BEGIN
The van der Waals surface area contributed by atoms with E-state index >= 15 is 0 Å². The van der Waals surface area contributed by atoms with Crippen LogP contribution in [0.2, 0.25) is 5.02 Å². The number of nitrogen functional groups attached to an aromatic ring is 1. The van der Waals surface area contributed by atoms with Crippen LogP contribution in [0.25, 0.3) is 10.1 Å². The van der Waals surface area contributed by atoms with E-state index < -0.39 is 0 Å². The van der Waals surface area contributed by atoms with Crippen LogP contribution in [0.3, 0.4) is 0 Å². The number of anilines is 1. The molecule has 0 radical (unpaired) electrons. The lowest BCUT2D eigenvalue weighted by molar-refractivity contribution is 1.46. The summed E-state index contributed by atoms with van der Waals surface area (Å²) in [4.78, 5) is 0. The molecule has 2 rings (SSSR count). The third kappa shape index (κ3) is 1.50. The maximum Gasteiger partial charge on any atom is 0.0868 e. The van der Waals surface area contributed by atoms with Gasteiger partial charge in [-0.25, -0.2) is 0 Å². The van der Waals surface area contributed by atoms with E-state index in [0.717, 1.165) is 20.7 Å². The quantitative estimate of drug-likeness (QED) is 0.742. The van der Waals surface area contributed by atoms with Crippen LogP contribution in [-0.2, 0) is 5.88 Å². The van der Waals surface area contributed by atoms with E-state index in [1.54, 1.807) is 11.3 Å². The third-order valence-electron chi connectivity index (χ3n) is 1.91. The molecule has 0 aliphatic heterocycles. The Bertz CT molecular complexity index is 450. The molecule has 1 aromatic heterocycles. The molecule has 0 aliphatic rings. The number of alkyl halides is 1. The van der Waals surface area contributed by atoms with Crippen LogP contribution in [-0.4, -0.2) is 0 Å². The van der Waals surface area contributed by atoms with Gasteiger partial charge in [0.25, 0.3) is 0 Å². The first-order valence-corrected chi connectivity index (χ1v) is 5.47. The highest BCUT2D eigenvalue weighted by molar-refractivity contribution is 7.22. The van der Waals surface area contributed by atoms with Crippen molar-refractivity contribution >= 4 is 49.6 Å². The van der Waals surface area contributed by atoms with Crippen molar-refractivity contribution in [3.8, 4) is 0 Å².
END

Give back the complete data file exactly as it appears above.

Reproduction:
The van der Waals surface area contributed by atoms with E-state index >= 15 is 0 Å². The van der Waals surface area contributed by atoms with Crippen LogP contribution in [0.2, 0.25) is 5.02 Å². The number of nitrogen functional groups attached to an aromatic ring is 1. The van der Waals surface area contributed by atoms with Crippen LogP contribution in [0.25, 0.3) is 10.1 Å². The van der Waals surface area contributed by atoms with E-state index < -0.39 is 0 Å². The van der Waals surface area contributed by atoms with Crippen LogP contribution in [0.3, 0.4) is 0 Å². The number of anilines is 1. The molecule has 0 radical (unpaired) electrons. The lowest BCUT2D eigenvalue weighted by molar-refractivity contribution is 1.46. The summed E-state index contributed by atoms with van der Waals surface area (Å²) in [4.78, 5) is 0. The molecule has 2 rings (SSSR count). The third kappa shape index (κ3) is 1.50. The maximum Gasteiger partial charge on any atom is 0.0868 e. The van der Waals surface area contributed by atoms with Gasteiger partial charge in [-0.25, -0.2) is 0 Å². The van der Waals surface area contributed by atoms with E-state index in [0.717, 1.165) is 20.7 Å². The quantitative estimate of drug-likeness (QED) is 0.742. The van der Waals surface area contributed by atoms with Crippen LogP contribution in [-0.2, 0) is 5.88 Å². The van der Waals surface area contributed by atoms with E-state index in [1.54, 1.807) is 11.3 Å². The third-order valence-electron chi connectivity index (χ3n) is 1.91. The molecule has 0 aliphatic heterocycles. The Bertz CT molecular complexity index is 450. The molecule has 1 aromatic heterocycles. The molecule has 0 aliphatic rings. The number of alkyl halides is 1. The van der Waals surface area contributed by atoms with Crippen LogP contribution in [-0.4, -0.2) is 0 Å². The van der Waals surface area contributed by atoms with Gasteiger partial charge in [0.25, 0.3) is 0 Å². The first-order valence-corrected chi connectivity index (χ1v) is 5.47. The highest BCUT2D eigenvalue weighted by molar-refractivity contribution is 7.22. The van der Waals surface area contributed by atoms with Crippen molar-refractivity contribution >= 4 is 49.6 Å². The van der Waals surface area contributed by atoms with Crippen molar-refractivity contribution in [3.8, 4) is 0 Å².